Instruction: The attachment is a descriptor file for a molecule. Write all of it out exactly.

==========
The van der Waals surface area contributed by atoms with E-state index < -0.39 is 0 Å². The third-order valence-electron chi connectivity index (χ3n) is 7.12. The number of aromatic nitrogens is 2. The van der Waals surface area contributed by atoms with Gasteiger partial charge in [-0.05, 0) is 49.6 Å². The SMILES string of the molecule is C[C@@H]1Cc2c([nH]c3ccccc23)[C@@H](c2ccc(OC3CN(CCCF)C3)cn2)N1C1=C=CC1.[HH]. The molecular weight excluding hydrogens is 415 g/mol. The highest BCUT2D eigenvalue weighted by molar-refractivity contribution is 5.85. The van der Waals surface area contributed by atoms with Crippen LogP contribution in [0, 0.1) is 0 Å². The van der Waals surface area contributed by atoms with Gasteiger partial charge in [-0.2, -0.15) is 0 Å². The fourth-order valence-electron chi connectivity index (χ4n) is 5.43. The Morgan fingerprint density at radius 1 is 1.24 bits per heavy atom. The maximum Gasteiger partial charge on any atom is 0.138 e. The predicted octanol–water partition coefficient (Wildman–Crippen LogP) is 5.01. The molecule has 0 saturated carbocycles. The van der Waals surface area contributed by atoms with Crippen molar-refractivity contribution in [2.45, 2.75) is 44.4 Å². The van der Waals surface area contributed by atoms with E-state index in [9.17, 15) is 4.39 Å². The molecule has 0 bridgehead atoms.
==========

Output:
The van der Waals surface area contributed by atoms with E-state index < -0.39 is 0 Å². The third-order valence-electron chi connectivity index (χ3n) is 7.12. The number of aromatic nitrogens is 2. The van der Waals surface area contributed by atoms with Gasteiger partial charge in [-0.05, 0) is 49.6 Å². The SMILES string of the molecule is C[C@@H]1Cc2c([nH]c3ccccc23)[C@@H](c2ccc(OC3CN(CCCF)C3)cn2)N1C1=C=CC1.[HH]. The molecular weight excluding hydrogens is 415 g/mol. The highest BCUT2D eigenvalue weighted by molar-refractivity contribution is 5.85. The van der Waals surface area contributed by atoms with Crippen LogP contribution in [0, 0.1) is 0 Å². The van der Waals surface area contributed by atoms with Gasteiger partial charge in [-0.2, -0.15) is 0 Å². The fourth-order valence-electron chi connectivity index (χ4n) is 5.43. The Morgan fingerprint density at radius 1 is 1.24 bits per heavy atom. The maximum Gasteiger partial charge on any atom is 0.138 e. The predicted octanol–water partition coefficient (Wildman–Crippen LogP) is 5.01. The molecule has 0 saturated carbocycles. The van der Waals surface area contributed by atoms with Crippen molar-refractivity contribution in [2.45, 2.75) is 44.4 Å². The van der Waals surface area contributed by atoms with E-state index in [9.17, 15) is 4.39 Å². The molecule has 0 bridgehead atoms.